Just as soon as the post-holiday sales have concluded, general stores will start stocking and selling garden items. Gardening is a major focus of goods for sale from early January until Labor Day. Some of you, dreading the loss of your aphid “friends” for the duration of winter, have invested in greenhouses. There you can continue your relationship if your greenhouse is sufficiently warm and there’s a millimeter-sized crack through which one aphid could squeeze. That’s all it takes. Aphids reproduce parthenogenetically, just the single aphid, pumping out babies, and they, in turn, can produce them almost immediately.
There is more to greenhouses than aphids, however. Some folks intend to grow vegetables over winter, and that’s doable with some reservations. Many people advise home gardeners against trying to grow tomatoes indoors over winter. Too many growers assume that the tomatoes that grew well outdoors will do well inside, too. They don’t, but there are special varieties bred for greenhouse growing that are bred to have “short internodes,” so are more compact than outdoor varieties. “Short internodes” means stems are short between leaf joints.
Some commercial growers tie tomato plant tops with cord and tie that to overhead fixtures to keep plants upright instead of caging them. A big problem with growing tomatoes in greenhouses is moving pollen from the male parts to the female parts. You won’t obtain fruit unless this is accomplished. Tomato flowers are whole and perfect, containing both male and female parts in each blossom, so they’re self-pollenizing – outdoors. Indoors they don’t have insects or wind to move the blossoms.
Some beekeepers maintain that it’s the “sonication” that really pollenizes tomato blossoms. Sonication is the sound vibration of a bee. Heeding that, some growers use electric toothbrushes to sonicate their greenhouse tomato plants. I haven’t seen this in operation, so I don’t know whether sonicating each flower is necessary, or just treating each plant.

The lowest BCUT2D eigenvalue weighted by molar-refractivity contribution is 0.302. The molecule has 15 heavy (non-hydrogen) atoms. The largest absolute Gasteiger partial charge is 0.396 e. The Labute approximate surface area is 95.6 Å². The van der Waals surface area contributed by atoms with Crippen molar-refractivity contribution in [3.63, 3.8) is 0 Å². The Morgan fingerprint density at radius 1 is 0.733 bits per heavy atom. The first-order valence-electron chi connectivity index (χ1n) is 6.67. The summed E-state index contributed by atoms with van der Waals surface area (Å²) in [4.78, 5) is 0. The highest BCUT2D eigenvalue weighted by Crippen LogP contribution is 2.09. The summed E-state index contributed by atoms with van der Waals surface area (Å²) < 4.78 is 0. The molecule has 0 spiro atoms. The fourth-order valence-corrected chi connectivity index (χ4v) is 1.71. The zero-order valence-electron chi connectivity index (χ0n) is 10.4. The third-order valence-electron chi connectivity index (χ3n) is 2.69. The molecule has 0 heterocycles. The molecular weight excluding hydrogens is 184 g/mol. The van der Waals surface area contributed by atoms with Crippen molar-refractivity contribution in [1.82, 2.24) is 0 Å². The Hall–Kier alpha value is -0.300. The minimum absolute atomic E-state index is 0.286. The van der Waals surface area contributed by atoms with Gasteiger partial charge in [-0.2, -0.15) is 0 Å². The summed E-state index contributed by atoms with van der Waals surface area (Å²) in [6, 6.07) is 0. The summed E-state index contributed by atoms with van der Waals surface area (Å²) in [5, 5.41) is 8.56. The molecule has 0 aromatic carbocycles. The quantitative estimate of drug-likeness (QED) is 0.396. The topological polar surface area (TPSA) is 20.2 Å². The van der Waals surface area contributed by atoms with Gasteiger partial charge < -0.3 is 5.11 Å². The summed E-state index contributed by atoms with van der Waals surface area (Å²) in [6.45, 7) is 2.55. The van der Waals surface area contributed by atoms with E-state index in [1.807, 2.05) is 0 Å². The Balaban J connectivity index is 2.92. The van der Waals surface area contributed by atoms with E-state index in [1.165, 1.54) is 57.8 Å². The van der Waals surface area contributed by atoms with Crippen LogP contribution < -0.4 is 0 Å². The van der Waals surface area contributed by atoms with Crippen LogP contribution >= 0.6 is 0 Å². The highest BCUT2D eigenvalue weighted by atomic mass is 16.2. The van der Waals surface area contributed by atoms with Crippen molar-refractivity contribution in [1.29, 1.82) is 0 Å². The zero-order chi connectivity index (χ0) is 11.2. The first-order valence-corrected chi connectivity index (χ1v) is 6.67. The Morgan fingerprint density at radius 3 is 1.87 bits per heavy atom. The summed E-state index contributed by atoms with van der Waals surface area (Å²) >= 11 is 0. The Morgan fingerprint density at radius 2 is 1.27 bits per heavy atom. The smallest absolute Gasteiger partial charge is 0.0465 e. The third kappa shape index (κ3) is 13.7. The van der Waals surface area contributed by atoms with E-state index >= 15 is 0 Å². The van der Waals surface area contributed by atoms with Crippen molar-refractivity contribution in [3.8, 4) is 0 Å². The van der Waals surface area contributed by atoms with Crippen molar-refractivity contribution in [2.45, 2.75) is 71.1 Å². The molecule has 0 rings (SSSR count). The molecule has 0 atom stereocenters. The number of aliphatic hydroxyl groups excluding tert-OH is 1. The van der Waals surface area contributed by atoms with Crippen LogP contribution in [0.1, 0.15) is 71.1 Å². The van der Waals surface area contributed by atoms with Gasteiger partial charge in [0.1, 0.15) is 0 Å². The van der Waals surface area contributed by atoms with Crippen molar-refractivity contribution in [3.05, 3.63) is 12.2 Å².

A major problem in growing food in greenhouses over winter is the shortened hours of sunlight. Most plants thrive when there’s at least 10 hours of sunlight each day. We lost that length of sunshine about Nov. 6, and we won’t get it back until about Feb. 6. Thus if you want to grow food over the winter, you’ll need to supplement sunlight with electric light, such as a plant grow light or fluorescent light positioned close. Grover’s Pay and Pack people are knowledgeable about that, and can be of great help.
I use my lean-to greenhouse mainly for overwintering special chile plants and a kaffir lime tree, and in late December to early spring, to house newly sown seedlings. Days are getting longer, so spring is on the horizon. I know the calendar says winter has just begun, but I smell spring. The aroma is sufficiently strong to prompt me to start sowing seeds. Onions, shallots and leeks are already poking up through planting mix, but they won’t be transplanted for a few months. My new seedlings will be “hardened off “ (acclimated) and then transplanted into the garden when each plant’s tolerance has been reached.
Frost-tolerant brassicas will be set out first, once the soil temperature is about 60 degrees. Since I grow in raised beds, soil temperature will warm before ground soil temperatures rise. Soil thermometers are not hugely expensive, so I would strongly advocate your obtaining one. Below 40 degrees, for instance, many transplants and seeds will just die, and plants struggle in 50-degree soil.
I went through some of my old files during my hiatus, and I’m now convinced that soil temperature is vitally important when transplanting. I plan to transplant only after soil has warmed to 60
I hope this is more binding with myself than New Year’s resolutions. I know I’ll be sorely tempted to plant out onions, leeks and shallots earlier, but that’s the kind of mistake that can lead the onions and leeks bolting to flower in the belief they’ve gone through a cold winter. When onions and leeks go to flower, the stalk arises from inside the bulb area, destroying their usefulness. When shallots go to flower, the stalk arises next to the edible bulbs, so can be easily pulled out without damaging the bulbs.
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